In March of last year, Sen. Matthew Lesser, D-Middletown, talked about the need for a public option.

Everyone wants the same thing when it comes to healthcare: lower costs, higher quality, and better access to care. Given the ongoing coronavirus pandemic, it is more important than ever for Connecticut to be well-equipped with a strong, resilient healthcare system that can meet the growing needs of vulnerable patients across the state.

For that reason, I support efforts to improve Connecticut’s healthcare, provided the solutions are rooted in what is practical and have been formulated with the participation of both political parties. After all, healthcare is not and should not be a partisan issue.

Pushing through highly partisan proposals is not how our lawmakers should be governing, particularly when it comes to something as important as healthcare. If we are going to truly address the needs of all Connecticut residents, then we will need thoughtful policies crafted by lawmakers on both sides of the aisle.

Not only does this proposed new government-controlled health insurance system fail in that regard, but it would end up costing hardworking Connecticut residents, families, and small businesses more in the way of higher taxes while failing to improve healthcare overall. Now is the worst possible time for lawmakers to experiment with unproven systems that could destabilize local healthcare providers while increasing costs and putting our economy at risk.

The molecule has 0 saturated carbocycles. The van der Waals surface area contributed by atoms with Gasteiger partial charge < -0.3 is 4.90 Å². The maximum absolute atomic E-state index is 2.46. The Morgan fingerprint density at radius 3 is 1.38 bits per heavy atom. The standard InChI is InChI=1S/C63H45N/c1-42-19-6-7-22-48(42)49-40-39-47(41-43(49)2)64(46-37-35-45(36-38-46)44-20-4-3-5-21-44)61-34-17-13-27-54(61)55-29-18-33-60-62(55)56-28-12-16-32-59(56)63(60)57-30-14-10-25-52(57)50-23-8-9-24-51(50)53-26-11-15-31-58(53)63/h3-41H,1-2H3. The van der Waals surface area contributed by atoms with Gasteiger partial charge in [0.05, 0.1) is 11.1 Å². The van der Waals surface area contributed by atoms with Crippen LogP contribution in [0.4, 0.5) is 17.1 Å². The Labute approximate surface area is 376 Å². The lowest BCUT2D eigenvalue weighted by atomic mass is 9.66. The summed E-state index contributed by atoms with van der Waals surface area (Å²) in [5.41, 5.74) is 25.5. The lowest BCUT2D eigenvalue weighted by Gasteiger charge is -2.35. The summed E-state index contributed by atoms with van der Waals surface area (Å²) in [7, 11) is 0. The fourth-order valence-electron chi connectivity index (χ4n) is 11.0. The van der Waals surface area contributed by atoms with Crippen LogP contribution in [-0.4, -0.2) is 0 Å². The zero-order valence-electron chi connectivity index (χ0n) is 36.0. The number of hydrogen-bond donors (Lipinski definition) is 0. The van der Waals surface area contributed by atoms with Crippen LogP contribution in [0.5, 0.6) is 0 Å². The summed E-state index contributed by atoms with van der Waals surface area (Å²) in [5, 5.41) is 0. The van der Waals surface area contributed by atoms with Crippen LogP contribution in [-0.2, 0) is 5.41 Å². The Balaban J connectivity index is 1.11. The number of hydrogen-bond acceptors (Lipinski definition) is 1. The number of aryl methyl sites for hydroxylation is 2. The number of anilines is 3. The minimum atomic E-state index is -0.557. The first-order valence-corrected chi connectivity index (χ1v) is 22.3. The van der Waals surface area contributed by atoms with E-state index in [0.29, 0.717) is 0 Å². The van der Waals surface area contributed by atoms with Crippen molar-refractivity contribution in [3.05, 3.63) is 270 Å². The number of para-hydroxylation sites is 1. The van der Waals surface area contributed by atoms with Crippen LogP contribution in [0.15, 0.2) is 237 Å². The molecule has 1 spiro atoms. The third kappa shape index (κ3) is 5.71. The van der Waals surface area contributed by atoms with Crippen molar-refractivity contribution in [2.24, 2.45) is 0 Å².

Proponents of SB 842 claim that a state government-run health care system would provide a “cost-effective, stable alternative” to private and employer-sponsored plans.  Unfortunately, they are also adding a tax on the existing small businesses to pay for this expansion.  A large massive government takeover of healthcare  will rarely provide “cost effective” solutions and, if history teaches us anything, it’s that government healthcare programs administered by our state or others are anything but that.

Look no further that the State Comptroller’s stewardship of the Connecticut Municipal Partnership plan.  That plan lost $31.9 million in 2019, tripling its losses from the previous year.

Connecticut taxpayers were the backstop to subsidize those losses, and I’m fearful that if SB 842 becomes law then we will have even bigger losses and taxpayer funded bailouts.  If there is any risk fund created under SB 842, small businesses who opt-in to the plan will also have to be the backstop in the future.

As a small-business owner, I am particularly concerned with how the cost of such a massive government program will be paid for. Healthcare is already one of the highest costs for small businesses like mine, and the state government-run health care system proposed under SB 842 would only add to those costs. Given the economic uncertainty the pandemic has caused, small businesses are already struggling as it is without piling on new costs and higher taxes.

And make no mistake, we will all see our taxes go up in order to finance such a bloated, government-controlled system.  I do not believe a state government-run health care approach will benefit hardworking, middle-class folks like me.

As much as I support strengthening and improving healthcare, I do not believe SB 842 is the way to do that. Instead of trying to force Connecticut residents into a new, government-controlled healthcare system, lawmakers should focus on improving our existing one by building on what’s working and continuing to address lowering costs, not raising taxes.  And they should do so in a bipartisan way without increasing costs or raising taxes for anyone. That’s the kind of healthcare reform most of us want to see.

Michael J. Licamele lives in Newtown.

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